Twitter user expresses regret over posts with fake images

The Yomiuri Shimbun
A post on Twitter shows fake photos of houses and streets flooded in Shizuoka Prefecture due to Typhoon No. 15. They were made using a free artificial intelligence tool.

A person who tweeted artificial intelligence-generated photos of flooded houses and streets in Shizuoka Prefecture, which the tweet said was the result of Typhoon No. 15, expressed regret in an interview with The Yomiuri Shimbun about having caused confusion with misinformation.

On Sept. 26, the Twitter user, who lives in Tokyo, posted three images at 4:39 a.m., accompanied by text saying: “Drone-shot photos of flood disaster in Shizuoka Prefecture. This is really too horrible.” The images show houses and streets submerged in water and mud.

The post was retweeted with comments like “Oh, no! “ and “We need to help those affected immediately.”

Flooding did occur in the area, but the images were fake.

Some pointed out unnatural elements in the pictures, including the unusual flow of water. The poster admitted that they were fake images and apologized for having posted them about 11 hours later.

One minute to make

The Twitter user employed a free AI tool provided by a U.K.-based developer to create the images, according to the user’s interview with The Yomiuri Shimbun on the condition of anonymity. With the AI, trained on about 2 billion images, pictures can be created simply by typing in keywords. The tool attracted attention after its release in August due to its precision.

The poster initially played around with the AI to make images of food. But, after seeing news reports about the typhoon, the poster decided to try to make images of a disaster.

On Sept. 26, the poster entered the words “flood damage” and “Shizuoka” in English into the tool, and the AI produced four images in about a minute.

The Twitter user then posted the images, except for one that was clearly unnatural. “I did not think of anything more than that it would be funny if people who saw the images were fooled,” the Twitter user said.

“I also thought they would figure out the images were fake if they magnified them. I never thought so many people would believe them to be real,” the Twitter user added.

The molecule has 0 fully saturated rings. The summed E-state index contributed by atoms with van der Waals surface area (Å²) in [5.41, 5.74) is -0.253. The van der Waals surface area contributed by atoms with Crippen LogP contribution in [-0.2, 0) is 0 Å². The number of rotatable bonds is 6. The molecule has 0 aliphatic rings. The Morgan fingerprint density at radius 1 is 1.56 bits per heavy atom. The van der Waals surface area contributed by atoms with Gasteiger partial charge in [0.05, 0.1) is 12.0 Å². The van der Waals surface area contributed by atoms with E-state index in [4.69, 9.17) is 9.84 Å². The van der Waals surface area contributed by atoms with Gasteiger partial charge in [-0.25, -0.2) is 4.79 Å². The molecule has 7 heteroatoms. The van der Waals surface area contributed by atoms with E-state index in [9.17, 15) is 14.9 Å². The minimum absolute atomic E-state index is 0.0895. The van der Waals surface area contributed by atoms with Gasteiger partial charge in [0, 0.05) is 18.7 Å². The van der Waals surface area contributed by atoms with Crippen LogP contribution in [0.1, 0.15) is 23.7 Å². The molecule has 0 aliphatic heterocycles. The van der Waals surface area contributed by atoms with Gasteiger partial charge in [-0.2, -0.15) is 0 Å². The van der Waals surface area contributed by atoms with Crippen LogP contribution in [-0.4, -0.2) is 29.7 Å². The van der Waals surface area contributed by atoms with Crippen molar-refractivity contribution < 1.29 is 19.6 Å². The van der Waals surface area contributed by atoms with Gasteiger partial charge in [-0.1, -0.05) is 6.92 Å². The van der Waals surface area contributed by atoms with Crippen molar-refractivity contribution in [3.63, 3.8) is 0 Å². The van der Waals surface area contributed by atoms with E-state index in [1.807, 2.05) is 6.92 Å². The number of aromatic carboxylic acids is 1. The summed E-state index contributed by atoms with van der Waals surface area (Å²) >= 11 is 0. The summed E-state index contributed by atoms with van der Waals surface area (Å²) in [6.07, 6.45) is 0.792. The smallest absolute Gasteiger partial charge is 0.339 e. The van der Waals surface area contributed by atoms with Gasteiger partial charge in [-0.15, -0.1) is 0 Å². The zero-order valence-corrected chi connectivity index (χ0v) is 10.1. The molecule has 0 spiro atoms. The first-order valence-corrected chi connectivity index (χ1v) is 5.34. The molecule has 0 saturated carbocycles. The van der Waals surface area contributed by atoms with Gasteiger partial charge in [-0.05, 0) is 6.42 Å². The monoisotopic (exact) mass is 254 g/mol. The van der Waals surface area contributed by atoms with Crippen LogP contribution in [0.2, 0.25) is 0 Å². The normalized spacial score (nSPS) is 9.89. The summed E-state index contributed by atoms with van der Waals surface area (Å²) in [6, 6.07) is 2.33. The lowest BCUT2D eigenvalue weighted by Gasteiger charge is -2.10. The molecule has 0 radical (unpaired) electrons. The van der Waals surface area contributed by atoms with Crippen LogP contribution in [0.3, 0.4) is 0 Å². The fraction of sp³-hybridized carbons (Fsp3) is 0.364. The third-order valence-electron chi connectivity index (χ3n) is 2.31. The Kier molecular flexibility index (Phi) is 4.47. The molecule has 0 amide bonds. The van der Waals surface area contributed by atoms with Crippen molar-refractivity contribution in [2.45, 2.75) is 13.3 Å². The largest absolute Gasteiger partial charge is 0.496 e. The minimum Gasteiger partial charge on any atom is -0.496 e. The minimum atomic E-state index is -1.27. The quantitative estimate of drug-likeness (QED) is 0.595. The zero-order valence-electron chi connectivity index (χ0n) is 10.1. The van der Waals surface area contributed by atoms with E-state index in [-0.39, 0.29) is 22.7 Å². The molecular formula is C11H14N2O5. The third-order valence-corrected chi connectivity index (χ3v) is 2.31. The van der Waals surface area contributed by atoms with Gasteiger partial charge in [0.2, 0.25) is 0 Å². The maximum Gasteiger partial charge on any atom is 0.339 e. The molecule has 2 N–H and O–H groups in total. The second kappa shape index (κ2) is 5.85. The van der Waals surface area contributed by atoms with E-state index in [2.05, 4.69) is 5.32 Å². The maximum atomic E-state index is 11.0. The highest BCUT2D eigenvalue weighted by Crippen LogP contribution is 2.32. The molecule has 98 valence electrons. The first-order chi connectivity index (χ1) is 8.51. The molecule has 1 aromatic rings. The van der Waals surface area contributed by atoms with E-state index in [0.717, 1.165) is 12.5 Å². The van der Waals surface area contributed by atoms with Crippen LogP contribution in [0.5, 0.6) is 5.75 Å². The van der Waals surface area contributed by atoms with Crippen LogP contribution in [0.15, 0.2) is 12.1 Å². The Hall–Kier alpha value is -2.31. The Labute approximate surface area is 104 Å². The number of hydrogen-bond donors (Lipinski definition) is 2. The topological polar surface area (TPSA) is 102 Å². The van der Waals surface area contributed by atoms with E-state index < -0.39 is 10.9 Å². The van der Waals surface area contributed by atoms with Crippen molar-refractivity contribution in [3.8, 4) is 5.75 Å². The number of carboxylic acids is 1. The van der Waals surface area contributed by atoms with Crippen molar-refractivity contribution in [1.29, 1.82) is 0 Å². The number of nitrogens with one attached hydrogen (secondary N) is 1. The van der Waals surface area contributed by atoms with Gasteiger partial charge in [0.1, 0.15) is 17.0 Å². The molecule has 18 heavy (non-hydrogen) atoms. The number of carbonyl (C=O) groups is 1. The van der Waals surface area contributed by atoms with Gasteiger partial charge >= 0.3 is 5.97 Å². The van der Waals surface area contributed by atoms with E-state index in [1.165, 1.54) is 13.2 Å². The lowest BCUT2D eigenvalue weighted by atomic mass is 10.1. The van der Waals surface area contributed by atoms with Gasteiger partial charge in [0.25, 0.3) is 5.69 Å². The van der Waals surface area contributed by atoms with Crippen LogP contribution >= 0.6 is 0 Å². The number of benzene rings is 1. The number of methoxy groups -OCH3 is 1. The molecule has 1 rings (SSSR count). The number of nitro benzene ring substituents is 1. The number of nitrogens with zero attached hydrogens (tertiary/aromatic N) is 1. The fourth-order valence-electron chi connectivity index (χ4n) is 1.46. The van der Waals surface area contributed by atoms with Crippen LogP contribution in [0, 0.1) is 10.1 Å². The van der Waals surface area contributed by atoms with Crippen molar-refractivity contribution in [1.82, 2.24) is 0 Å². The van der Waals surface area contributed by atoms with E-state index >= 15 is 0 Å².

Typhoon No. 15 caused a major water outage in Shizuoka City that affected many residents.

“I knew it wasn’t good to lie, but I couldn’t control myself. I also was happy to see the post get liked and retweeted. I feel bad about the trouble I caused people affected by the typhoon and those who believed the images were real,” the poster said.

Anyone who causes disorder through misinformation can be charged on suspicion of obstructing business through fraud. At the time of the Kumamoto earthquakes in 2016, a man was arrested under this charge after spreading misinformation by tweeting that “a lion escaped from a zoo” together with an unrelated image.

“If I’m called to account for the post, that’s the way it has to be,” the poster said. “Posting that kind of image can cause a big problem even if it’s just done on a whim. I want lots of people to learn from my mistake that things done without careful consideration can lead to big problems.”

Need to confirm authenticity

Technological advances are increasing the risk that people will circulate sophisticated fakes.

Some AI software can alter parts of a real image, and in February last year, shortly after an earthquake measuring an upper 6 on the 7-point Japanese seismic intensity scale in Fukushima and Miyagi prefectures, an image of the face of then Chief Cabinet Secretary Katsunobu Kato at a press conference was altered to show him smiling and was then posted on Twitter with a comment that said his expression was “inappropriate.”

AI can also generate images of faces of nonexistent humans, a function that has been abused overseas. After Russia invaded Ukraine, an individual impersonated a Ukrainian on social media and posted a message about the West betraying Ukraine, among other messages.

“Anyone can create AI-generated images, and it has become easier to distribute them for mischievous or malicious ends,” said Kazuhiro Taira, a professor of media studies at J.F. Oberlin University. “An increase in the number of images where authenticity cannot be confirmed could cause a negative impact in times of disaster. Even real images might be suspected of being fake, for instance,” added Taira who studies misinformation.

“It is important to take basic measures against these sorts of fake images, such as checking the authenticity of posts by studying the user’s past posts or by confirming the views of public organizations and experts,” he said.